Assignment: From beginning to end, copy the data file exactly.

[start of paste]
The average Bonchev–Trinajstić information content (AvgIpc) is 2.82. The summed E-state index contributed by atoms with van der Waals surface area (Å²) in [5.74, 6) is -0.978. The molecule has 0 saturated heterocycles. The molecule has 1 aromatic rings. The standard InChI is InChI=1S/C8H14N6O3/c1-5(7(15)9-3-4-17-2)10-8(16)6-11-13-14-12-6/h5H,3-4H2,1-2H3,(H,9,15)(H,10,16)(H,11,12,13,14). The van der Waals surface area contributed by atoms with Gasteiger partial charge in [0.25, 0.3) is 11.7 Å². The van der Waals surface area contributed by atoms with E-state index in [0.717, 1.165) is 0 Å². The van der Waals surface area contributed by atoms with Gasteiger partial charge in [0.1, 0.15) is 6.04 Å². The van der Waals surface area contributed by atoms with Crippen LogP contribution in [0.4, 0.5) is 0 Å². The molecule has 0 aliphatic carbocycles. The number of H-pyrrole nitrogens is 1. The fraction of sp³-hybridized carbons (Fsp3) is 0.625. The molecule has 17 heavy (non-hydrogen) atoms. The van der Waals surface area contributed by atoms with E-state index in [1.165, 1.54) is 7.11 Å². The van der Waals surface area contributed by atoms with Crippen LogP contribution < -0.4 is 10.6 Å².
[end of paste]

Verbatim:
The average Bonchev–Trinajstić information content (AvgIpc) is 2.82. The summed E-state index contributed by atoms with van der Waals surface area (Å²) in [5.74, 6) is -0.978. The molecule has 0 saturated heterocycles. The molecule has 1 aromatic rings. The standard InChI is InChI=1S/C8H14N6O3/c1-5(7(15)9-3-4-17-2)10-8(16)6-11-13-14-12-6/h5H,3-4H2,1-2H3,(H,9,15)(H,10,16)(H,11,12,13,14). The van der Waals surface area contributed by atoms with Gasteiger partial charge in [0.25, 0.3) is 11.7 Å². The van der Waals surface area contributed by atoms with E-state index in [0.717, 1.165) is 0 Å². The van der Waals surface area contributed by atoms with Gasteiger partial charge in [0.1, 0.15) is 6.04 Å². The van der Waals surface area contributed by atoms with Crippen LogP contribution in [0.4, 0.5) is 0 Å². The molecule has 0 aliphatic carbocycles. The number of H-pyrrole nitrogens is 1. The fraction of sp³-hybridized carbons (Fsp3) is 0.625. The molecule has 17 heavy (non-hydrogen) atoms. The van der Waals surface area contributed by atoms with E-state index in [1.165, 1.54) is 7.11 Å². The van der Waals surface area contributed by atoms with Crippen LogP contribution < -0.4 is 10.6 Å².